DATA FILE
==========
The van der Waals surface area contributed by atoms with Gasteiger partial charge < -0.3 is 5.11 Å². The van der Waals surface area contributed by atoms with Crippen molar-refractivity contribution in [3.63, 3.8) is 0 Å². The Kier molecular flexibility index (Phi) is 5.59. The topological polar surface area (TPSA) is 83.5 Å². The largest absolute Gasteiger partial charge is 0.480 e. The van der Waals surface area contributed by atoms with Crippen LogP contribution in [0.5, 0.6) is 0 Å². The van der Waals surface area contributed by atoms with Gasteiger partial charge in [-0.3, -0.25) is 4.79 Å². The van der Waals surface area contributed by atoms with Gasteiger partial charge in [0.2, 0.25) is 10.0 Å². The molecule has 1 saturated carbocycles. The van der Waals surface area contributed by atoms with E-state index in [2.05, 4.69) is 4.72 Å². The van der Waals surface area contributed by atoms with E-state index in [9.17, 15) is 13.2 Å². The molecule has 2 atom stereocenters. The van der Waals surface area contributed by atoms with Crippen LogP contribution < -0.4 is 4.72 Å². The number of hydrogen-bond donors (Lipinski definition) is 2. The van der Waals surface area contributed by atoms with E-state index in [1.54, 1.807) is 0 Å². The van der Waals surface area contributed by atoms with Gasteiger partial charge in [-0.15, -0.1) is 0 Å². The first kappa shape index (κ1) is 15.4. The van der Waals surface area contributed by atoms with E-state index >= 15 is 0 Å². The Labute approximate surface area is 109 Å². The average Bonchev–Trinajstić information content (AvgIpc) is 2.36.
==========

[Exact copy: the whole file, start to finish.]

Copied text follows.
The van der Waals surface area contributed by atoms with Gasteiger partial charge < -0.3 is 5.11 Å². The van der Waals surface area contributed by atoms with Crippen molar-refractivity contribution in [3.63, 3.8) is 0 Å². The Kier molecular flexibility index (Phi) is 5.59. The topological polar surface area (TPSA) is 83.5 Å². The largest absolute Gasteiger partial charge is 0.480 e. The van der Waals surface area contributed by atoms with Crippen LogP contribution in [0.5, 0.6) is 0 Å². The van der Waals surface area contributed by atoms with Gasteiger partial charge in [-0.3, -0.25) is 4.79 Å². The van der Waals surface area contributed by atoms with Gasteiger partial charge in [0.2, 0.25) is 10.0 Å². The molecule has 1 saturated carbocycles. The van der Waals surface area contributed by atoms with E-state index in [2.05, 4.69) is 4.72 Å². The van der Waals surface area contributed by atoms with E-state index in [9.17, 15) is 13.2 Å². The molecule has 2 atom stereocenters. The van der Waals surface area contributed by atoms with Crippen LogP contribution < -0.4 is 4.72 Å². The number of hydrogen-bond donors (Lipinski definition) is 2. The van der Waals surface area contributed by atoms with E-state index in [1.54, 1.807) is 0 Å². The van der Waals surface area contributed by atoms with Gasteiger partial charge in [-0.15, -0.1) is 0 Å². The first kappa shape index (κ1) is 15.4. The van der Waals surface area contributed by atoms with E-state index >= 15 is 0 Å². The Labute approximate surface area is 109 Å². The average Bonchev–Trinajstić information content (AvgIpc) is 2.36.